With fish consumption rates soaring and wild fishing stagnating, efforts must be pumped into the sustainable growth of aquaculture, a new report suggests.
Aquaculture produces around 50% of fish consumed globally and this is set to surge to 60% by 2020, according to the report Aquaculture Tries to Fill World’s Insatiable Appetite for Seafood by US research firm Worldwatch Institute. But there are concerns about its environmental safety too.
Human fish consumption has soared by 14.4% over the past five years, it said, with 130.8m tonnes eaten in 2011. Consumption of farmed fish has risen tenfold since 1970.
Europe represents the second largest fish farming market producing 9.2% of the global fish supply in 2010. Asia remains the globe’s largest farmed fishing and consumption market; eating two thirds of fish caught or grown for consumption.
Danielle Nierenberg, co-author of the report and director of Worldwatch’s Nourishing the Planet project, said: “To maintain the current level of fish consumption in the world, aquaculture will need to provide an additional 23 million tons of farmed fish by 2020.”
However, while it is clear that aquaculture is crucial to feeding the globes “insatiable appetite” for seafood, “growth in fish farming can be a double-edged sword,” Nierenberg added.
“If aquaculture continues to grow without constraints, it could lead to degradation of land and marine habitats, chemical pollution from fertilisers and antibiotics, the negative impacts of invasive species, and a lessened fish resistance to disease due to close proximity and intensive farming practices,” she said.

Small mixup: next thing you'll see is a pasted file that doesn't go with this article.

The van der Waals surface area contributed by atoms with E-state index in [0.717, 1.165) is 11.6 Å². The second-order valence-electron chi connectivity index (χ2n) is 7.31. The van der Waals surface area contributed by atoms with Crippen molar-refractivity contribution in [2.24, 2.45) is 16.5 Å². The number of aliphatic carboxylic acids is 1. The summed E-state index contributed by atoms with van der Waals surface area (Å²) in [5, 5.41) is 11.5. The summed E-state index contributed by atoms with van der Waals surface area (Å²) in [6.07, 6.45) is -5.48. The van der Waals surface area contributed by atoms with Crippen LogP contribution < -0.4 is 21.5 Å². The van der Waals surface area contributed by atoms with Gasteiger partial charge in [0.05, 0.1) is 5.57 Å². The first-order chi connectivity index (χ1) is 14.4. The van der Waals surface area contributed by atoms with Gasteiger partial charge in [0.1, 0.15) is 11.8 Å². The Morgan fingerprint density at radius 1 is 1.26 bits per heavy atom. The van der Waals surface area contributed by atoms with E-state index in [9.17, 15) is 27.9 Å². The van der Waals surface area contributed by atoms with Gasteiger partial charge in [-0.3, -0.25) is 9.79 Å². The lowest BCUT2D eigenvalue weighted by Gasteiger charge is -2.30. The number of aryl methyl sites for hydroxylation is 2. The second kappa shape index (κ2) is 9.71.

R&D efforts a must
Fish farming has been expanding steadily for the past 25 years and spiked 6.2% in 2011, the report said, while wild capture has “stagnated”.
“Fisheries and aquaculture in the future will be heavily affected by a growing population and increasing fish consumption, by economic pressures on scarce natural resources, and by climate change,” the co-author said.
“More research and development is needed to find affordable replacements for fishmeal and terrestrial products in aqua feeds,” Nierenberg said.
Alternatives put forward in the report include nutrient waste streams and by-products from terrestrial agriculture including plant oilseed and legume meals and cereal by-products.
“Policymakers, fishers and consumers need to find alternative sources for fish feed, combat illegal fishing, encourage more sustainable practices in aquaculture, acknowledge the potential effects of climate change on the oceans, and think critically about what and how much fish to consume,” she said.